When I use to do signings (back when I was in title/escrow), I remember an LO who attended thte signing and when the client questioned the GFE, he circled the word ESTIMATE. I wonder why he didn’t circle GOOD FAITH?

    The Good Faith Estimate is only as good as the LO who is providing it. Like Morgan mentioned above, it is an easily manipulated document and if your clients are working with a schmuck…then the GFE is worthless (no different than a worthless preapproval letter).

    I would ask you clients if they have a lock confirmation and a copy of their loan approval. And, they should mention to the LO that they plan on taking the GFE with them to closing and see if the LO will guarantee his closing costs. If not, your clients should bail out and do so soon.

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  10. Rhonda, perhaps I’m too subtle but, what I find is that some buyers shop for a Good Faith Estimate until they find some one who tells them what they want to hear. The couple I’m referring to did not like what my recommended lender had to tell them so they “shopped.” The young man felt he could do better because of what he reads on the internet. He’s quoting to me statistical data based on some articles he’s read.
    Bottom line is that the numbers are the numbers are the numbers. His situation isn’t going to change no matter how many people he talks to. The fees are also set in stone. The Loan Originators have no problem removing the fees only to have them show up on the HUD. The internet, in my opinion, is making things ten times worse. I can go to any trusted site today and find a lender ad. There’s flashing lights and promises. Long articles get published about what might happen if the statistics follow a trend.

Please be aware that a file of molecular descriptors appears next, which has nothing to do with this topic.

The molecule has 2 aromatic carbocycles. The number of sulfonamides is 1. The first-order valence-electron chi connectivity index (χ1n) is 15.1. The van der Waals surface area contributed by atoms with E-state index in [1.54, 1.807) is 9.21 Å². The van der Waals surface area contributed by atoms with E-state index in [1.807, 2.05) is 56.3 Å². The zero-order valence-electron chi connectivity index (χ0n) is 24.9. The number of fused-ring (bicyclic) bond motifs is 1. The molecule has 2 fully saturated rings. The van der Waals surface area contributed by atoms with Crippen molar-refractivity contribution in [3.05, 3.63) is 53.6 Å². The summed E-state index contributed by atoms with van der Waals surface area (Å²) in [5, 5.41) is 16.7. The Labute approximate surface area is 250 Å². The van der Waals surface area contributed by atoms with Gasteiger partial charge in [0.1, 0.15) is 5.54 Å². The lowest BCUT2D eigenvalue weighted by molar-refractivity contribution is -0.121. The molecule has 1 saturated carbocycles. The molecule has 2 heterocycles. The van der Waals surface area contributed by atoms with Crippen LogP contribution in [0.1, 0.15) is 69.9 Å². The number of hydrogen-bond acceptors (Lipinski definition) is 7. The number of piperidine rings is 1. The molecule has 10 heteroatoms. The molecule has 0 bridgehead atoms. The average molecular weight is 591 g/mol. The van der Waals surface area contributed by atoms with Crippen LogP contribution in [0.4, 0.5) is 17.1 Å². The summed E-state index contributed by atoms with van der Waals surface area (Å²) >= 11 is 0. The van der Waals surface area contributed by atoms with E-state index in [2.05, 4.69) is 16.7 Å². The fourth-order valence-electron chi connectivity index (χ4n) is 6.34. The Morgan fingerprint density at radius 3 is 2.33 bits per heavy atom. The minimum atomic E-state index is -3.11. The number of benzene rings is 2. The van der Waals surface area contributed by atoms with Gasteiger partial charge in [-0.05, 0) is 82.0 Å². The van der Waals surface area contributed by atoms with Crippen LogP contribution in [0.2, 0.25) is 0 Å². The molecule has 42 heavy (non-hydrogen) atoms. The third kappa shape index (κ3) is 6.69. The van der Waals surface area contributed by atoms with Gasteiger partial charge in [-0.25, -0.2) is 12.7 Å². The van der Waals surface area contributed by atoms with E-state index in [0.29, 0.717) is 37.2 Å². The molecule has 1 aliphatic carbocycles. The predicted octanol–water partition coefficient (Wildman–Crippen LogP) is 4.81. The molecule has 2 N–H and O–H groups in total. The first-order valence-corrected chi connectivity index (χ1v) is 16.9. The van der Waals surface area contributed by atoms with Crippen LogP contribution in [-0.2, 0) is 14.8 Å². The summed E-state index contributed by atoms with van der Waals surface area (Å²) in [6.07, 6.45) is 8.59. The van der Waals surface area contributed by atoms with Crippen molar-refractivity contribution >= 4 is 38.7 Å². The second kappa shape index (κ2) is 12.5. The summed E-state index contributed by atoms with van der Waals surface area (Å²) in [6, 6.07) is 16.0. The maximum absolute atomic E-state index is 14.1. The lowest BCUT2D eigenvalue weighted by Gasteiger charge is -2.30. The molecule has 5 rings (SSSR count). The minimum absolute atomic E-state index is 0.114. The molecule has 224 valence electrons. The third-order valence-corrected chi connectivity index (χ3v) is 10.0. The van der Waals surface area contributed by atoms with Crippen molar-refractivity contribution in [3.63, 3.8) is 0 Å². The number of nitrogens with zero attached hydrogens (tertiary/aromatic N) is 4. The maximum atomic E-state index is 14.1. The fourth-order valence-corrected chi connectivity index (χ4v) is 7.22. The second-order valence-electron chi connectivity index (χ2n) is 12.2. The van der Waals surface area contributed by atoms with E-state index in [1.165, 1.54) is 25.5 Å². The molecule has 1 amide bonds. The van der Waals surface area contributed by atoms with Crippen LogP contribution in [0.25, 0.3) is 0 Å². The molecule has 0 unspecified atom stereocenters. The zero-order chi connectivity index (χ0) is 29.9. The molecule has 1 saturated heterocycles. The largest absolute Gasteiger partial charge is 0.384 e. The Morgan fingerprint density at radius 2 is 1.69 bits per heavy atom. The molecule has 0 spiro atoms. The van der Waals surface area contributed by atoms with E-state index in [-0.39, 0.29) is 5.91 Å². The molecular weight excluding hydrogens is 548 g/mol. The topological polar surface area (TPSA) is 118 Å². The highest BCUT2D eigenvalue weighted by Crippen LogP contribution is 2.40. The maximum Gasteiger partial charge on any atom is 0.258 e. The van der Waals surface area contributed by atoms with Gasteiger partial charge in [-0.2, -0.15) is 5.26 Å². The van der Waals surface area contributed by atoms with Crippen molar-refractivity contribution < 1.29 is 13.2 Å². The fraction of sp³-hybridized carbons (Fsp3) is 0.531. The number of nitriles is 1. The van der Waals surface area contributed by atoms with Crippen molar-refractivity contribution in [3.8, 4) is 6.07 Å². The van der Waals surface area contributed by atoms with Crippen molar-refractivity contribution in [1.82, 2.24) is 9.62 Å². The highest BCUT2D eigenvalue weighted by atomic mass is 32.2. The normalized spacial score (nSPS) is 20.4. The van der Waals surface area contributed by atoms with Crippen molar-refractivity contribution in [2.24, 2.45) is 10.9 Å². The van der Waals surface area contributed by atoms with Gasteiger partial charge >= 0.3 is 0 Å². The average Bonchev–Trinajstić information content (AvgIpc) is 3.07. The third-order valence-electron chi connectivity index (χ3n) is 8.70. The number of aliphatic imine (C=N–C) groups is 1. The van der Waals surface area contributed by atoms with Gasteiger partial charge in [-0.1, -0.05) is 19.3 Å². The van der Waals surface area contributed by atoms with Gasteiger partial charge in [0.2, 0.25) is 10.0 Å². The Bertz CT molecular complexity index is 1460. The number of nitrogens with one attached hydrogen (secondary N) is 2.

I’m responding because my wife and I are selling a house. It’s supposed to close tomorrow, but it’s not. I knew when we signed the Purchase and Sale the loan they were promised wouldn’t go smoothly. I warned the Loan Originator, who is a very nice young man working for a reputable company, that the loan needed to close on time. I monitored the process over the weeks and was given promises. The bottom line, to me, is that I know the lender is asking the buyers for more money to close. No one wants to say that, but it’s standard operating procedure today. Many loans go along without a hitch, but there is that percentage you can smell are going to go sideways.
    I blame the Real Estate agent. She works for a big company who is doing business with a big company lender who are throwing deals together with a hope and a prayer. Promises are being made that may be true for some people, but not for others. Sure, I can walk into a lender today and get a loan to buy a house. I have no credit, income, or money, but I can buy a house. That doesn’t happen for everybody, but it can happen.
    I’m just saying that “shopping” for a loan doesn’t mean better.